SEATTLE MARINERS

Mariners Injuries: Mitch Haniger looks ‘entirely different’ from a year ago

Jan 19, 2021, 2:23 PM | Updated: 2:24 pm

Mariners Mitch Haniger...

Mitch Haniger was a 2018 All-Star but hasn't played since June 2019. (Getty)

(Getty)

This time last year, the Mariners were just trying to be optimistic that Mitch Haniger could play at all 2020 season. That never happened, but 2021 could be shaping up for a big return from the 2018 All-Star.

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Due to multiple injuries, surgeries and setbacks, it’s now been 20 months since Haniger has last played in an MLB game. The fact that he was able to slow down and wait until this year’s spring training in Peoria, Ariz., to come back may end with a big payoff, however.

“Mitch looks great,” Mariners general manager Jerry Dipoto said Tuesday as he kicked off the Mariners Virtual Baseball Bash by answering questions in a lengthy press conference. “For those of you who follow Mitch on social media, the posts he’s made, he looks terrific physically. Our assistant hitting coach Jarret DeHart went and visited Mitch live and spent a little bit of time with him and came away gushing. How good he looks physically is the takeaway.”

Haniger was first sidelined in June 2019 after suffering a ruptured testicle while at-bat in a game against the Houston Astros. What ensued over the next year was a particularly rough recovery that included three surgeries to correct core and back issues.

“As all of you know, this has been a tough year and a half for Mitch – not playing, the emotion that goes with not playing,” Dipoto said. “But more importantly, none of us, myself maybe most especially, really understood the significance of the two injuries that he was trying to recover from and rehabilitate at the same time.”

What Dipoto and the Mariners see now from Haniger, though, is night and day from the end of last winter.

“What he looks like today as opposed to what he looked like this time last year is entirely different,” Dipoto said. “He looks strong, he looks physical, he’s going through full baseball activity in a high-speed way that he just wasn’t able to do at any point over the last year and a half, so we’re really excited about seeing Mitch come in.”

Haniger, who turned 30 in December, was one of just a few cornerstones for the Mariners as they began a rebuild ahead of the 2019 season. Due to his long layoff, there’s been a lot less said about the talented right fielder’s role and expectations, but a big return this year could be a huge boost for the team’s quest to being a contender in the American League.

“The easy identification is when Mitch Haniger is healthy, he’s our best player,” Dipoto said. “Mitch is a multi-skilled, well-rounded, diverse player who when we’ve seen him at the top of his game is really one of the more complete players in the American League. If we can get some version of that Mitch Haniger back on the field, it really changes our arc, and we know that.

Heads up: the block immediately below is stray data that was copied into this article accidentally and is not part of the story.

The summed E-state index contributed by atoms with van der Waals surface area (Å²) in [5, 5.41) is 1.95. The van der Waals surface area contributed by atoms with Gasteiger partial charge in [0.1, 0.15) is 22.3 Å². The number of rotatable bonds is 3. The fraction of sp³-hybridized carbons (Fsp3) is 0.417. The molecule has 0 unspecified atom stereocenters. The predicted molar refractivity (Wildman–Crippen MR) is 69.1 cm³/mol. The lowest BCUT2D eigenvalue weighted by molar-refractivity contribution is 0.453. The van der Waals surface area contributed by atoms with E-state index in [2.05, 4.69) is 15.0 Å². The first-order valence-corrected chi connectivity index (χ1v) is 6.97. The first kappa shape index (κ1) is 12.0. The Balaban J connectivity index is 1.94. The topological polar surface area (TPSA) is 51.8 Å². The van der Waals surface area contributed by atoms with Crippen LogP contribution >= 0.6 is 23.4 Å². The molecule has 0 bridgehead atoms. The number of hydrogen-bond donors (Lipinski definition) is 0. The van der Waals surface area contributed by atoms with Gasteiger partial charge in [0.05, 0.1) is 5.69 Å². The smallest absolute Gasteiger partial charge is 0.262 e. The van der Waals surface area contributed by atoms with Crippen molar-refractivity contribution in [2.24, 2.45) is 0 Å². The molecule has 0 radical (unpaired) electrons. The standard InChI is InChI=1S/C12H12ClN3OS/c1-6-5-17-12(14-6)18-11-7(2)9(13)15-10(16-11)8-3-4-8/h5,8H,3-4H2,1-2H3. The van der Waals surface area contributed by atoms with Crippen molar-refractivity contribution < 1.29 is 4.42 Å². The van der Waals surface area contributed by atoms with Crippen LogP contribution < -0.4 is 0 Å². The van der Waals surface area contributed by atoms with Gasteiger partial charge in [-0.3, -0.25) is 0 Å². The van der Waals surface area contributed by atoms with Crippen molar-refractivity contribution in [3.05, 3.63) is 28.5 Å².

“He’s going to play his 30-year-old season this year. Nobody is more attentive to the way they keep and take care of their body than Mitch, and we feel like he still has his best years as a player in front of him, and we’re going to find out how close that is to reality when we get down to Peoria next month.”

More Mariners injury notes

Andrés Muñoz figures to be a future Mariners closer candidate, but the promising young reliever acquired in last season’s blockbuster trade with the Padres will still have to wait before getting a chance to show what he can do on the mound for Seattle as he rehabs from Tommy John surgery.

“Andrés will not be ready for opening day,” Dipoto said of the hard-throwing right-hander who turned 22 earlier this month. “He is throwing off the mound and his progression has been steady. He will be about a year in his recovery from Tommy John when we are down in Peoria, so right about the middle of March he gets to that 12-month mark, and if we’re being conservative, it’s usually a 12- to 15-month recovery from Tommy John. We would rather err on the side of caution, but Andrés, he’s been throwing free and easy for quite some time now. He feels great and the (physical therapists) have been very positive about where he is in his recovery.”

• Second baseman/utility player Shed Long Jr. will be ready for spring training after surgery for a stress fracture in his right tibia ended his 2020 season a little early last September.

“JD (DeHart) also visited with Shed. Looks great,” Dipoto said. “Swinging the bat, doing all of the baseball activity. Has recovered very quickly, and that’s a positive sign.”

The question with Long is where he fits into Seattle’s roster. He began 2020 as Seattle’s primary second baseman but had just a .171 batting average and .533 OPS in 34 games.

“Shed will come into spring training and compete whether it’s for that open spot at second base with Dylan Moore or the opportunity to get utility at-bats,” Dipto said. “We’ve given Shed some exposure moving him out to the outfield and other spots. He’s an athletic player, so we think he’s going to come 100% ready to play.”

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